Mainstreaming Nature-based Solutions - The Impact of Societal Dynamics on Risk and Adaptation Perspectives of Pluvial Floods in Malmö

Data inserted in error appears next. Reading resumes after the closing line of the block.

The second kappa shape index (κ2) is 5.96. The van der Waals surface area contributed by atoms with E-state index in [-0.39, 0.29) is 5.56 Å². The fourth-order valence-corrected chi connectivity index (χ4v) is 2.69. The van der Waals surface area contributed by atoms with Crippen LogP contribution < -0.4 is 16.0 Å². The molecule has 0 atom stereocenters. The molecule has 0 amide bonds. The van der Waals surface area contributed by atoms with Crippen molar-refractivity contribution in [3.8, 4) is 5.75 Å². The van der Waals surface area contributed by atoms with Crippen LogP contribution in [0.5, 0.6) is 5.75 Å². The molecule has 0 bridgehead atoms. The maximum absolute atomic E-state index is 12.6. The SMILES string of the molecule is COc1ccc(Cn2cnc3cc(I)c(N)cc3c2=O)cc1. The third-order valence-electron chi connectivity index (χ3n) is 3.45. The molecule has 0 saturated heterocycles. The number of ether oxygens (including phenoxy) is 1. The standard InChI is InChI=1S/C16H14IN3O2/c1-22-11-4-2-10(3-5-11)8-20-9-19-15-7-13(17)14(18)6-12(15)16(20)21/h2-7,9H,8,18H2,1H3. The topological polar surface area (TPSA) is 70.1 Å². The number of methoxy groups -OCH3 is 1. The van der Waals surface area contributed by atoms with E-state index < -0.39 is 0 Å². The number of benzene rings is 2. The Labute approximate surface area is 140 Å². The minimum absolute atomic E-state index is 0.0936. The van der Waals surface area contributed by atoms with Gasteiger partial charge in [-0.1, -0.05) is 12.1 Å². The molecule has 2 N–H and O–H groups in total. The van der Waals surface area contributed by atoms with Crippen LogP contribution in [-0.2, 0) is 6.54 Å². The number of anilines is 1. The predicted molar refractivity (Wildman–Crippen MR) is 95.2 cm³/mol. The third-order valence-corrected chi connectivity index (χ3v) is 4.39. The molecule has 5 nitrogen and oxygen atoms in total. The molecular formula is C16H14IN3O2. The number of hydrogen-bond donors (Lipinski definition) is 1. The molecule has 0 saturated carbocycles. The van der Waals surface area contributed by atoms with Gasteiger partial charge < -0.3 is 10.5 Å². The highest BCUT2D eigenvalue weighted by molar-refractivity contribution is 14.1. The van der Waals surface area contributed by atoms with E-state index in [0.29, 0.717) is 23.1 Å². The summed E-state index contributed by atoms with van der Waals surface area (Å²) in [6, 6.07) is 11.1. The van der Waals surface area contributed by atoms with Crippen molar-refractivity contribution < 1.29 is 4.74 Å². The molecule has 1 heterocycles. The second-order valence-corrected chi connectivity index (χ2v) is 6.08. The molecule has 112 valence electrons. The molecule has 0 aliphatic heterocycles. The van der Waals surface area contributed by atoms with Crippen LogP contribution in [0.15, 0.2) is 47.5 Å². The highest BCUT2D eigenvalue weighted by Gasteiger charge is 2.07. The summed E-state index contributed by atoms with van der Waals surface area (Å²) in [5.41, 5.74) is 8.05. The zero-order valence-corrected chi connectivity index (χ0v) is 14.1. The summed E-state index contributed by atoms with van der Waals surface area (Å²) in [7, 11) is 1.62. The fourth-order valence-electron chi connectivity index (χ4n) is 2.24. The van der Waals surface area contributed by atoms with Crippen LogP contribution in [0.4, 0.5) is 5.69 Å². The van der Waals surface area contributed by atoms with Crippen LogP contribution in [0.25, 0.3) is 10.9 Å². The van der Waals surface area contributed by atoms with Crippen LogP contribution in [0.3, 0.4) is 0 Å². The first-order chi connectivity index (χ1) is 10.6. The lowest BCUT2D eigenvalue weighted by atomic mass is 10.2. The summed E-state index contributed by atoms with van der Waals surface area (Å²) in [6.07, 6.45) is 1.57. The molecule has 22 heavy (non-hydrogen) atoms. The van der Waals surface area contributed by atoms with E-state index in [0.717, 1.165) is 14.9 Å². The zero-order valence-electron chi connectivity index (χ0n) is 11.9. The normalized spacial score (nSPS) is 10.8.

Abstract: Cities around the world are not only facing the impacts of climate change but are also increasingly charged with the responsibility to adapt. The city of Malmö in Sweden, facing the consequences of ever-so-present pluvial floods, has set an objective to increase the use of multifunctional Nature-based Solutions (NBS) in its urban stormwater planning. Nevertheless, despite evidence pointing at the effectiveness of, and the largely positive perception around the solutions, the efforts to mainstream NBS are progressing slowly. This thesis takes an exploratory grounded-theory approach to expand the conventional understanding of hindrances to mainstreaming. With the mixed methods of semi-qualitative interviews and document analysis, three main aspects are addressed: (1) different stakeholders’ perceptions of NBS, (2) obstacles that are hindering their mainstreaming, and (3) best practices that could facilitate the process. The results show that technical, institutional, and socio-political challenges are creating a societal lock-in from which it is difficult to proceed with a simple top-down management approach. Moving forward, the need for better cross-sectoral and interdisciplinary cooperation is identified, alongside stronger private stakeholder engagement. These findings add complexity to the debates pertaining to cities’ capacity to take action in the face of climate change and declining biodiversity. Further, it provides a grounded take on the realities and limits of NBS on practitioner level arguing that whilst the solutions offer various co-benefits, the actual realisation thereof remains a challenge.
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